Harvard’s Commercial Campus Comes into Focus
During three meetings of the Harvard Allston Task Force in July, Harvard development partner Tishman Speyer shared a more detailed vision of its plans for the first phase of its Enterprise Research Campus (ERC). Those meetings preceded a July 28 public regulatory filing that details the project’s transportation, public-realm, and environmental impacts. This first 6-acre phase of development of the ERC, located south of Western Avenue across from the Harvard Business School, will include a 250-room hotel, a 61,500-square-foot conference center, residential buildings with about 345 units, and laboratories and offices totaling approximately 440,000 square feet: about one million square feet of new facilities. Detailed architectural plans for the envisioned buildings will follow, once review of these filings is completed and the underlying project secures approval from Boston.
Members of the task force raised concerns over affordable housing, access to employment opportunities, the design of the project’s green space, sustainability (particularly in the context of climate change), and transportation impacts. Tishman Speyer sought to address each of these concerns during the weekly meetings that took place before the filing of its 907-page Draft Project Impact Report (DPIR)—and an accompanying 877-page transportation appendix—on July 28.
•The public realm. At the July 13 meeting, the developer focused on its plans for the public realm, including a greenway that intersects the site. Noting that an additional acre of open space had been added to the plan, and that the building profiles had been honed to maximize sunshine on the greenway during the winter, company representatives described some of the features of this park-like area: a “bio-classroom” with water-retention features; a raised lawn overlooking a central plaza and fountain adjacent to a stage; and a tree-canopied area with seating.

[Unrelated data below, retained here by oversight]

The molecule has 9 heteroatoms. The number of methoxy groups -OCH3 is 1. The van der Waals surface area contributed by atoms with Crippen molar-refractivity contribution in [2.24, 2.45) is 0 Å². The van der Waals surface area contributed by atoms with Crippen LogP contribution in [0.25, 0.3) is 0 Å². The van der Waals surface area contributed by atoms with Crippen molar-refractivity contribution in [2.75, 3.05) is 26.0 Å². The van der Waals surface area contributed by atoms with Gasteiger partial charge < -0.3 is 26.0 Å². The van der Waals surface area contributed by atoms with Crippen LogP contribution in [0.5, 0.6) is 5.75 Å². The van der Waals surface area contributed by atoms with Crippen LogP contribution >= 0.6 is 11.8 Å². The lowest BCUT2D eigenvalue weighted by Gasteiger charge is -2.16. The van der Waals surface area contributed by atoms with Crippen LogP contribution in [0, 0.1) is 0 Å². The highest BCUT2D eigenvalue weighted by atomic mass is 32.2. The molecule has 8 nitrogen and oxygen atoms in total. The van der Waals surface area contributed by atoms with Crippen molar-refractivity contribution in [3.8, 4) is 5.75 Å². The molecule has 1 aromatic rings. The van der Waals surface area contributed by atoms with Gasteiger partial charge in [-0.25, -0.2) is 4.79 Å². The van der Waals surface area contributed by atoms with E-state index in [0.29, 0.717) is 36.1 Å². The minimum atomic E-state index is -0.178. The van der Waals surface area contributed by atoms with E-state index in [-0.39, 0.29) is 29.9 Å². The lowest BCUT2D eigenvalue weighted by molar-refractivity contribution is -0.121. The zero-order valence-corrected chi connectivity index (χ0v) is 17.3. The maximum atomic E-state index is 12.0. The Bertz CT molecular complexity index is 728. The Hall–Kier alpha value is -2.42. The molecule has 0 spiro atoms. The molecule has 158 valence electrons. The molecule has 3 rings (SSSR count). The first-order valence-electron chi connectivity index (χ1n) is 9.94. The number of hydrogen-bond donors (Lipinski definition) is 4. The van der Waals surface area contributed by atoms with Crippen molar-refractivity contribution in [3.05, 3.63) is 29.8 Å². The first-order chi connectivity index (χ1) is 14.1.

The plan includes dedicated bike lanes and sidewalks, and other visible amenities designed to appeal to people of all ages, as well as host of less noticeable engineering solutions: the use of light-colored materials and trees to reduce heat in the space during the summer, as well as landscape features such as swales and retention basins to capture up to 500,000 gallons of surface stormwater, channeling any excess to storage chambers under the site until it can be recharged back into the ground. (The site is located on what was once a tidal marsh, which poses engineering and development challenges.) The portion of the greenway that runs through the ERC will eventually connect neighborhoods to the west, near the Honan-Allston branch library, to the Charles River.
Credit: Tishman Speyer and SCAPE from the DPIR
•Diversity, inclusion, housing, and jobs. At the second meeting, on July 20, the firm discussed its implementation of diversity and inclusion initiatives, and their impact on housing and jobs. Five percent of the equity in the ERC, approximately $30 million, is owned by Black and Latino investors—one of the largest inclusionary investor initiatives for any development project in Boston’s history (Not all are local; indeed, among them are superstar athletes such as National Basketball Association players Andre Drummond of the Los Angeles Lakers, Jrue Holiday of the Milwaukee Bucks, Andre Iguodala of the Miami Heat, and Kyle Lowry of the Toronto Raptors.) Some 17 percent of the housing units in this first “phase A” of development (for which construction will take place between mid-2022 and 2024) will be deemed affordable; that exceeds Boston’s 13 percent requirement for affordable housing.
Tishman Speyer representatives, who have been sharing their plans for a second, “phase B” of development on the remainder of the 14-acre site, plan to make 20 percent of the units in that later phase affordable, for an eventual blended affordability rate of 18.5 percent for all the housing units in the ERC upon its completion. Some members of the Allston community had previously raised concerns that Boston’s affordability standards, which allocate housing to families earning up to 70 percent of the area median income, would price some Allston residents out of this new market. The developer proposed for community discussion the option of offering some of the designated affordable units to people of moderate income, in order to be able to offer others deeply affordable units at even lower income thresholds and rental rates.